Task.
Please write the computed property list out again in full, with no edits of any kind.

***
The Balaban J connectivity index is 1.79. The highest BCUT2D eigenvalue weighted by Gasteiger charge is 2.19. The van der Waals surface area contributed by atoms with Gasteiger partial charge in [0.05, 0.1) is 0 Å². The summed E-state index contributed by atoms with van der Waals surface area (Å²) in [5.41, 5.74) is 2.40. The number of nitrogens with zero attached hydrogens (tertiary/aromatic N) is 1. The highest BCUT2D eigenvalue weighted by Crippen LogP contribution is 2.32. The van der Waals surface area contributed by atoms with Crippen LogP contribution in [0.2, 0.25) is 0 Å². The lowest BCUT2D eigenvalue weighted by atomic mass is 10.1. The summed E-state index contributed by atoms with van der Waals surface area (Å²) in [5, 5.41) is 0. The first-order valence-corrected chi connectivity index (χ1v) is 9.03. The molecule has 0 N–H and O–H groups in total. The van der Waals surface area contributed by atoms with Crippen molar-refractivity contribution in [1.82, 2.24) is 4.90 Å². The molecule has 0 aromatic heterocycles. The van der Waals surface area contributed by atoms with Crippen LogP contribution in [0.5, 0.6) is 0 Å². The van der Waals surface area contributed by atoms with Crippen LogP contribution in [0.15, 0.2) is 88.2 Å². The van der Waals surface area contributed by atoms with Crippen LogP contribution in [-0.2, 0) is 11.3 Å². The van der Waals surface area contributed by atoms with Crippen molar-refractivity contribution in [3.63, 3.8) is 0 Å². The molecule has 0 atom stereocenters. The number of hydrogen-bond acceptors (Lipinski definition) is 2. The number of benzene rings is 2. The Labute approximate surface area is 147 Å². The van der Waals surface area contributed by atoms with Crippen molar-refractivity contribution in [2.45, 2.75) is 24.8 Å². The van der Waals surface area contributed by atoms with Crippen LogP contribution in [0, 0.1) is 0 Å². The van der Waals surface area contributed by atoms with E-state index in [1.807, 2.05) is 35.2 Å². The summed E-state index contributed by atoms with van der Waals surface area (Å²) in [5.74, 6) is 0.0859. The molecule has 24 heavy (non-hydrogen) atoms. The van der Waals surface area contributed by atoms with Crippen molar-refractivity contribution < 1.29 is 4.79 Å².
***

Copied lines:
The Balaban J connectivity index is 1.79. The highest BCUT2D eigenvalue weighted by Gasteiger charge is 2.19. The van der Waals surface area contributed by atoms with Gasteiger partial charge in [0.05, 0.1) is 0 Å². The summed E-state index contributed by atoms with van der Waals surface area (Å²) in [5.41, 5.74) is 2.40. The number of nitrogens with zero attached hydrogens (tertiary/aromatic N) is 1. The highest BCUT2D eigenvalue weighted by Crippen LogP contribution is 2.32. The van der Waals surface area contributed by atoms with Crippen LogP contribution in [0.2, 0.25) is 0 Å². The lowest BCUT2D eigenvalue weighted by atomic mass is 10.1. The summed E-state index contributed by atoms with van der Waals surface area (Å²) in [5, 5.41) is 0. The first-order valence-corrected chi connectivity index (χ1v) is 9.03. The molecule has 0 N–H and O–H groups in total. The van der Waals surface area contributed by atoms with Crippen molar-refractivity contribution in [1.82, 2.24) is 4.90 Å². The molecule has 0 aromatic heterocycles. The van der Waals surface area contributed by atoms with Crippen LogP contribution in [0.5, 0.6) is 0 Å². The van der Waals surface area contributed by atoms with Crippen LogP contribution in [0.15, 0.2) is 88.2 Å². The van der Waals surface area contributed by atoms with Crippen LogP contribution in [-0.2, 0) is 11.3 Å². The van der Waals surface area contributed by atoms with Crippen molar-refractivity contribution in [3.63, 3.8) is 0 Å². The molecule has 0 atom stereocenters. The number of hydrogen-bond acceptors (Lipinski definition) is 2. The number of benzene rings is 2. The Labute approximate surface area is 147 Å². The van der Waals surface area contributed by atoms with Crippen molar-refractivity contribution in [2.45, 2.75) is 24.8 Å². The van der Waals surface area contributed by atoms with Crippen LogP contribution in [0, 0.1) is 0 Å². The van der Waals surface area contributed by atoms with E-state index in [1.807, 2.05) is 35.2 Å². The summed E-state index contributed by atoms with van der Waals surface area (Å²) in [5.74, 6) is 0.0859. The molecule has 24 heavy (non-hydrogen) atoms. The van der Waals surface area contributed by atoms with Crippen molar-refractivity contribution < 1.29 is 4.79 Å².